I set up a ton of cameras on farms and acreages. I go with this random brand call Jooan. They make a suprisingly good camera that you can get some range out of, and can support 8 cameras. They have a metal casing on them rather than the cheap plastic casings ive seen on a lot of other brands like Lorex, Swann, etc. You normally need to buy the hard drive separately. I would suggest a 2tb hard drive, specifically designed for surveillance systems. Most hd manufacturers have a model designed for this.
The costco ones are alright for your basic stuff. Some things to consider though. There are 3 basic of cameras you can buy.
- Hardwired. These cameras are by far the most reliable, but also the most complicated to install. Each camera will need a wire running from it back to a central box in the house, normally called an NVR (Network Video Recorder)
-Wireless. This is misleasing, because only the communication is wireless for these. It wirelessly communicates the video back to the NVR inside the home. You still need to run a wire to a plug in somewhere. These cameras give you more flexibility on install location and are easier to install than hardwired. They are slightly less reliable than hardwired, because you can have interference or signal loss across long distance or trying to pass through metal. These are the ones I normally install because they are the best of both worlds I find. Get youself a box of small gauge wire to splice into the power cords for this option. It will give you more freedom of camera placement, as they tend to only send about 10 ft of wire for each camera.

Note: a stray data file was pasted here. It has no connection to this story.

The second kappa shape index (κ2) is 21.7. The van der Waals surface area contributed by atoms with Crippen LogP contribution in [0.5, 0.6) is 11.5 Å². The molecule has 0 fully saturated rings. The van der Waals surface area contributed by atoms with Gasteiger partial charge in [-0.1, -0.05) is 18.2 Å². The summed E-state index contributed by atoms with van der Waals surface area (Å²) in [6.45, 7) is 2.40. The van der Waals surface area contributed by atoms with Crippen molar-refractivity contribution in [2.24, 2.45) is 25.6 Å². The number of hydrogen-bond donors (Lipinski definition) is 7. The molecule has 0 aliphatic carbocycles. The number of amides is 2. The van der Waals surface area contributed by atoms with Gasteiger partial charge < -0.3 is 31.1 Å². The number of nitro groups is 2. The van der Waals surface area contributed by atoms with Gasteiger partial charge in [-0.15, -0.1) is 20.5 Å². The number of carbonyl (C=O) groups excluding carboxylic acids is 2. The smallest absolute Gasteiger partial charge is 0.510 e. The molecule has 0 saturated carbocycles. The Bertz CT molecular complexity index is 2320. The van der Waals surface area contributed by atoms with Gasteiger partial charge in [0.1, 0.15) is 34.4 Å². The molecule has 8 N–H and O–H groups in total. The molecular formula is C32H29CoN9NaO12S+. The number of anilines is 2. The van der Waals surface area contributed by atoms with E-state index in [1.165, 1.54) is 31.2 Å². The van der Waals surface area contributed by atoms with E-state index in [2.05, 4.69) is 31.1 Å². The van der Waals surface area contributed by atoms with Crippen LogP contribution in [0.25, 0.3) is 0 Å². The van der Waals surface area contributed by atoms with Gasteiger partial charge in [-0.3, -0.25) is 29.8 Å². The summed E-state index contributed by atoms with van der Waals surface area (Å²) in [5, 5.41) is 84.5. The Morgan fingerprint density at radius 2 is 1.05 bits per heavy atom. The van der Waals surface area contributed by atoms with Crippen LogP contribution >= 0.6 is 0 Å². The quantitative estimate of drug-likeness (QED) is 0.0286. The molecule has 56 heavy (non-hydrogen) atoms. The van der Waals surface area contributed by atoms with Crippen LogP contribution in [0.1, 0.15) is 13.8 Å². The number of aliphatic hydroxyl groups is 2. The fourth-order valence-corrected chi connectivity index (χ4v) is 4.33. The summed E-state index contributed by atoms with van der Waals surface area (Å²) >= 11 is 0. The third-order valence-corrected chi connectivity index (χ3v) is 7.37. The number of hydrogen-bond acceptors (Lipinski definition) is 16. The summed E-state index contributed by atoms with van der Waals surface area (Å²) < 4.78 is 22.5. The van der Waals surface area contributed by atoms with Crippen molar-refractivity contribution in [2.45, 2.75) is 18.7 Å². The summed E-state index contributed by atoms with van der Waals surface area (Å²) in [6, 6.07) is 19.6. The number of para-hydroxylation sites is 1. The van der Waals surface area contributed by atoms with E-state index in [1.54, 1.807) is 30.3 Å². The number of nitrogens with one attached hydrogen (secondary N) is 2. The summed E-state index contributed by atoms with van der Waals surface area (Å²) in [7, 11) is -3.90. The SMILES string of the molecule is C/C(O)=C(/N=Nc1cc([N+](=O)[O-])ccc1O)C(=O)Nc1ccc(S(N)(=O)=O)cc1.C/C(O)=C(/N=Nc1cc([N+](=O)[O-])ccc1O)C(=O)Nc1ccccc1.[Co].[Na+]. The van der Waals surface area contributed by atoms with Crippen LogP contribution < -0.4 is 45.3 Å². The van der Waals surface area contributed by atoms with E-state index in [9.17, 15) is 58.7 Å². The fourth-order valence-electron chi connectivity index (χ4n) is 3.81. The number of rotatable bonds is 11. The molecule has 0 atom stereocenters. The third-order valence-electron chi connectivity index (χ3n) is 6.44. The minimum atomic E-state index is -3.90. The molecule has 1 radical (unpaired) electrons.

- Battery operated. These are by far the easiest to 'install'. No wires to deal with. You screw the base where ever you want and you are pretty much done. These are my least favorite though. These cameras have to be recharged periodically which I find a pain. They also do not tend ro record 24/7. Instead they tend to record 'clips' which could be 20 second clips, or 60 second clips, etc. Also most of these cameras require a monthly fee to record excessive amounts of clips to the cloud. You get a small amount of storage space for free, then gotta pay if you go over. They also dont like the extreme cold. I live in northern Alberta so these ones kinda suck here. Warmer climates wouldnt have as many problems with battery life and malfunctions at sub -20C.
If your house has vinyl siding, you can do a very clean job of running wires for hardwired and wireless cameras. If you start getting into stucco, brick, etc you have to do a little more planning to make a clean looking job.
These are all relatively cheap options you can set up for under 500 bucks easy and install using minimal tools. You can obviously spend massive amounts of money on special set ups and such, but for the average joe the basics will do.
As far as doorbell cameras go, I dont do a lot with them. Ive only ever installed the Skybell ones. They seem to do a good job. As far as I can tell though, they all seem alright. Just make sure you have an existing doorbell, and that its in a decent spot because the video doorbell goes in that exact spot. Ive seen some stupid locations of doorbells that would suck for a video doorbell.
With all this said, cameras are cool to have, but arent all that effective at the end of the day. It gives you peace of mind, but at the end of it all if you do have a theft you basically get to watch people steal your stuff. Sometimes you get lucky and get a good shot of a persons face, or some obvious identifying marks that the police can use, but you have to be realistic with your expectations of what cameras will do for you. They give you a fighting chance.
Any questions Im more than happy to help ou.